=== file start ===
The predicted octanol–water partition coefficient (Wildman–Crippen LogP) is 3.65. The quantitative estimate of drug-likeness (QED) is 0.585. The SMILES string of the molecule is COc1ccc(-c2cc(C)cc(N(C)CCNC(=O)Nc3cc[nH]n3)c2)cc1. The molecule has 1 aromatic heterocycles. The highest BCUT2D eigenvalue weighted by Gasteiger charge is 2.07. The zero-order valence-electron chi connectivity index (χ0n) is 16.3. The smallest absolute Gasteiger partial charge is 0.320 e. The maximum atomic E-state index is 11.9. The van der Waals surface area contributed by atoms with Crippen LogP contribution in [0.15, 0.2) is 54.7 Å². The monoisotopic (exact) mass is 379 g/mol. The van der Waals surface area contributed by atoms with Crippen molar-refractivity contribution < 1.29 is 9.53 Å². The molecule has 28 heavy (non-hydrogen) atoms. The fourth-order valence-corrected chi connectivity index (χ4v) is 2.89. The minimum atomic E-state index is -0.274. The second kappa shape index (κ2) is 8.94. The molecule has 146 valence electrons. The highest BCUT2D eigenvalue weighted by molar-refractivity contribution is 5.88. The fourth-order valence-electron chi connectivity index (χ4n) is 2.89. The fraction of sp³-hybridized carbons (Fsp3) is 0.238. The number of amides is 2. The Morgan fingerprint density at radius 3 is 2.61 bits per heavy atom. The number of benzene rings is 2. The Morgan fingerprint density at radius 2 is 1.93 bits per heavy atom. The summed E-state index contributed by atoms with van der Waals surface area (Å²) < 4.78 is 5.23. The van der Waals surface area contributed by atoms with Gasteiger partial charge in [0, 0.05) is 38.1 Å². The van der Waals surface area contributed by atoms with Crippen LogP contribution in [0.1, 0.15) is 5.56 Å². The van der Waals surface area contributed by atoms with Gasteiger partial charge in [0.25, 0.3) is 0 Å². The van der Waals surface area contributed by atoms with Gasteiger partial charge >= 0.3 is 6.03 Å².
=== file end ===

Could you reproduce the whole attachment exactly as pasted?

The predicted octanol–water partition coefficient (Wildman–Crippen LogP) is 3.65. The quantitative estimate of drug-likeness (QED) is 0.585. The SMILES string of the molecule is COc1ccc(-c2cc(C)cc(N(C)CCNC(=O)Nc3cc[nH]n3)c2)cc1. The molecule has 1 aromatic heterocycles. The highest BCUT2D eigenvalue weighted by Gasteiger charge is 2.07. The zero-order valence-electron chi connectivity index (χ0n) is 16.3. The smallest absolute Gasteiger partial charge is 0.320 e. The maximum atomic E-state index is 11.9. The van der Waals surface area contributed by atoms with Crippen LogP contribution in [0.15, 0.2) is 54.7 Å². The monoisotopic (exact) mass is 379 g/mol. The van der Waals surface area contributed by atoms with Crippen molar-refractivity contribution < 1.29 is 9.53 Å². The molecule has 28 heavy (non-hydrogen) atoms. The fourth-order valence-corrected chi connectivity index (χ4v) is 2.89. The minimum atomic E-state index is -0.274. The second kappa shape index (κ2) is 8.94. The molecule has 146 valence electrons. The highest BCUT2D eigenvalue weighted by molar-refractivity contribution is 5.88. The fourth-order valence-electron chi connectivity index (χ4n) is 2.89. The fraction of sp³-hybridized carbons (Fsp3) is 0.238. The number of amides is 2. The Morgan fingerprint density at radius 3 is 2.61 bits per heavy atom. The number of benzene rings is 2. The Morgan fingerprint density at radius 2 is 1.93 bits per heavy atom. The summed E-state index contributed by atoms with van der Waals surface area (Å²) < 4.78 is 5.23. The van der Waals surface area contributed by atoms with Gasteiger partial charge in [0, 0.05) is 38.1 Å². The van der Waals surface area contributed by atoms with Crippen LogP contribution in [0.1, 0.15) is 5.56 Å². The van der Waals surface area contributed by atoms with Gasteiger partial charge in [0.25, 0.3) is 0 Å². The van der Waals surface area contributed by atoms with Gasteiger partial charge >= 0.3 is 6.03 Å².